Background: Injectable contraceptives are the most used method in sub-Saharan Africa. We conducted market research to assess potential user attitudes toward 4- and 6-month injectables. We also present user suggestions for marketing these new injectables once they are available.
Methods: We implemented a 2-phase market research study from October through December 2021 in Kampala, Uganda, and Lagos, Nigeria. We conducted 11 focus group discussions (FGDs) with 51 participants in Kampala and 12 FGDs with 67 participants in Lagos. FGDs included current and potential injectable users and men stratified by marital status and age. Next, 23 women in Kampala and 24 in Lagos participated in cocreation workshops using human-centered design methods to explore marketing and communications strategies for each injectable. Data collection teams completed semistructured data extraction tables that were then analyzed thematically.
Results: Participants liked both injectable options due to the reduced number of facility visits that would save time and money and increase privacy. Primary concerns included side effects, delayed return to fertility, cost, self-efficacy to self-inject, and stock-outs. Participants in Kampala preferred a shorter reinjection window (or “grace period”) because it is easier to remember and they assumed it meant a quicker return to fertility, but participants in Lagos preferred a longer window because it provides extra time for reinjection. Citing norms around women needing to get pregnant quickly after marriage, participants in both sites felt that the 4-month injectable would benefit young people with busy lifestyles or limited access to facilities, whereas the 6-month injectable would benefit women who already had children.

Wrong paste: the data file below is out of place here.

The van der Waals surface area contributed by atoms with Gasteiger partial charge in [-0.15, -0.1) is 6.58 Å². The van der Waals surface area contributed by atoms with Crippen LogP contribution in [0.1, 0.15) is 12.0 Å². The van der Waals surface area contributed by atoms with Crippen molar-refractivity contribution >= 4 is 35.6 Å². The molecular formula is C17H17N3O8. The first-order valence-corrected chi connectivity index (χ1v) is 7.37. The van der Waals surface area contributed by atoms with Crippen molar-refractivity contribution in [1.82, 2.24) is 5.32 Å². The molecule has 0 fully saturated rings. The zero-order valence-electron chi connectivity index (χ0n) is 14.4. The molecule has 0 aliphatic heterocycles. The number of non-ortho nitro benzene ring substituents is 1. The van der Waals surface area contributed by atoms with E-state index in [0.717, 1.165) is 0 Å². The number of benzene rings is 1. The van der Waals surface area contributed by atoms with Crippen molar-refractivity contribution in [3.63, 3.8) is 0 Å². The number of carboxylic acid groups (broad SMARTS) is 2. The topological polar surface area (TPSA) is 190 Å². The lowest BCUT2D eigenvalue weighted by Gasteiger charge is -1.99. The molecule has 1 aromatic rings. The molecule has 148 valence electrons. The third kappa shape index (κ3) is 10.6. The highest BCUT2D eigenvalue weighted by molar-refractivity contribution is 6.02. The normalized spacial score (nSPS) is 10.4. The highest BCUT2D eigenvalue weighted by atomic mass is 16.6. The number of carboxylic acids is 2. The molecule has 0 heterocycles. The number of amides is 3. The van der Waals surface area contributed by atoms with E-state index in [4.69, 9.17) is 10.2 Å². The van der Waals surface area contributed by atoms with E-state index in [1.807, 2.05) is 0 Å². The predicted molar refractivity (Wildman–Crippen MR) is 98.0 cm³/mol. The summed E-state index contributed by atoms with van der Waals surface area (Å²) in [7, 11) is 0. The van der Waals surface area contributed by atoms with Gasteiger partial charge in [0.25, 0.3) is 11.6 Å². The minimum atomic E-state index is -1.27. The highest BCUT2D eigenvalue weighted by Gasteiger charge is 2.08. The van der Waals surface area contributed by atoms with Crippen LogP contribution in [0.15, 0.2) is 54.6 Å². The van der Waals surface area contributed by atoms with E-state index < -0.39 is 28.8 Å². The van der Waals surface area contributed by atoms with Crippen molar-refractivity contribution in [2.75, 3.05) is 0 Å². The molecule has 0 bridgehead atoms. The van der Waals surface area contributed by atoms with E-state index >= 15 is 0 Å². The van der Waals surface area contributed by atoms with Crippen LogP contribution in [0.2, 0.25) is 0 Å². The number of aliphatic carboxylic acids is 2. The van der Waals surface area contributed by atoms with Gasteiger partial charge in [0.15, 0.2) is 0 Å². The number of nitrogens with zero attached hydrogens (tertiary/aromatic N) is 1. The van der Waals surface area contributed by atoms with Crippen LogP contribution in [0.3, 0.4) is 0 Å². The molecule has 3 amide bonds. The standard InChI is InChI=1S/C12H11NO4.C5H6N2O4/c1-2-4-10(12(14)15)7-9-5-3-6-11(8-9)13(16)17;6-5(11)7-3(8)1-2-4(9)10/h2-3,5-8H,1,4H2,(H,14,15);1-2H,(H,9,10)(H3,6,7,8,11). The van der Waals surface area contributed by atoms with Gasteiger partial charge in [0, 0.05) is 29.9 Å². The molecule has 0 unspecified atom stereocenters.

Conclusions: We found that participants in Kampala and Lagos would prefer additional injectable options to meet the wide-ranging needs of users in different stages of their reproductive lives. Family planning program planners can apply the marketing insights we identified when these new injectables become available.
Institutional author(s): FHI 360
Individual author(s): Holly M Burke, Rebecca Callahan, Anna Lawton, Abigail Turinayo, Oluwatoyin Oyekenu, Sheila Niyonsaba, Oladunni Taiwo, Victor Muwonge Semaganda, Andy Awiti, Audrey Fratus, Fredrick Mubiru, Funmilola OlaOlorun
Publication date: December, 2023